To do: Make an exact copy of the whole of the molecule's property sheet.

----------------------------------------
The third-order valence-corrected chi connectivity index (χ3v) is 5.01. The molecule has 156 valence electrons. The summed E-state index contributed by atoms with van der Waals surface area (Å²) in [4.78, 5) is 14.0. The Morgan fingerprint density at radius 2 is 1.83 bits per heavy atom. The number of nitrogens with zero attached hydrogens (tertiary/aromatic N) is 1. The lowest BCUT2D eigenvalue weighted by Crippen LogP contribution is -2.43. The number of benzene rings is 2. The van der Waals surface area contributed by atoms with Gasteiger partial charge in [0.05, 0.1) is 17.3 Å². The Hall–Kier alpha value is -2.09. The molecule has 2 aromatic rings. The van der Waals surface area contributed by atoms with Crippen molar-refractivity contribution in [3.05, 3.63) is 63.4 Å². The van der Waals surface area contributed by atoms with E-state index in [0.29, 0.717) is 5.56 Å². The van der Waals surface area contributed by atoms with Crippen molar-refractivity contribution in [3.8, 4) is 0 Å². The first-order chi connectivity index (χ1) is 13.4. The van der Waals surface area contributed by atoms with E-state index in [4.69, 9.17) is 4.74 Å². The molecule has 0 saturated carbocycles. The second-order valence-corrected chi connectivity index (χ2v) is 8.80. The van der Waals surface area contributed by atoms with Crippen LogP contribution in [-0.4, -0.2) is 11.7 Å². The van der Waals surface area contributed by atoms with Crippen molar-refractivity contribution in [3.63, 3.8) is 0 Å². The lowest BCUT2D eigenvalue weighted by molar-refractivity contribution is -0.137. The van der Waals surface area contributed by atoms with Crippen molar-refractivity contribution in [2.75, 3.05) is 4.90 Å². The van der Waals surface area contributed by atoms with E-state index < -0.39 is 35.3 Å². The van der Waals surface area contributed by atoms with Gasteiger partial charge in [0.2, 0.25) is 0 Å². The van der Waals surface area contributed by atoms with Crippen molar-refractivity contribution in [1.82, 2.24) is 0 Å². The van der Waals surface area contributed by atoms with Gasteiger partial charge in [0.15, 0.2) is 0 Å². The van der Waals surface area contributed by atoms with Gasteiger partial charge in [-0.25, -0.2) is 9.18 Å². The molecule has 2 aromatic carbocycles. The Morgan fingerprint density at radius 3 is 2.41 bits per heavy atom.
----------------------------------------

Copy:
The third-order valence-corrected chi connectivity index (χ3v) is 5.01. The molecule has 156 valence electrons. The summed E-state index contributed by atoms with van der Waals surface area (Å²) in [4.78, 5) is 14.0. The Morgan fingerprint density at radius 2 is 1.83 bits per heavy atom. The number of nitrogens with zero attached hydrogens (tertiary/aromatic N) is 1. The lowest BCUT2D eigenvalue weighted by Crippen LogP contribution is -2.43. The number of benzene rings is 2. The van der Waals surface area contributed by atoms with Gasteiger partial charge in [0.05, 0.1) is 17.3 Å². The Hall–Kier alpha value is -2.09. The molecule has 2 aromatic rings. The van der Waals surface area contributed by atoms with Crippen molar-refractivity contribution in [3.05, 3.63) is 63.4 Å². The van der Waals surface area contributed by atoms with E-state index in [0.29, 0.717) is 5.56 Å². The van der Waals surface area contributed by atoms with Crippen molar-refractivity contribution in [3.8, 4) is 0 Å². The first-order chi connectivity index (χ1) is 13.4. The van der Waals surface area contributed by atoms with E-state index in [4.69, 9.17) is 4.74 Å². The molecule has 0 saturated carbocycles. The second-order valence-corrected chi connectivity index (χ2v) is 8.80. The van der Waals surface area contributed by atoms with Crippen LogP contribution in [-0.4, -0.2) is 11.7 Å². The van der Waals surface area contributed by atoms with Crippen molar-refractivity contribution in [3.63, 3.8) is 0 Å². The lowest BCUT2D eigenvalue weighted by molar-refractivity contribution is -0.137. The van der Waals surface area contributed by atoms with Crippen molar-refractivity contribution in [2.75, 3.05) is 4.90 Å². The van der Waals surface area contributed by atoms with E-state index < -0.39 is 35.3 Å². The van der Waals surface area contributed by atoms with Gasteiger partial charge in [0.2, 0.25) is 0 Å². The van der Waals surface area contributed by atoms with Crippen molar-refractivity contribution in [1.82, 2.24) is 0 Å². The van der Waals surface area contributed by atoms with Gasteiger partial charge in [0.15, 0.2) is 0 Å². The van der Waals surface area contributed by atoms with Gasteiger partial charge in [-0.25, -0.2) is 9.18 Å². The molecule has 2 aromatic carbocycles. The Morgan fingerprint density at radius 3 is 2.41 bits per heavy atom.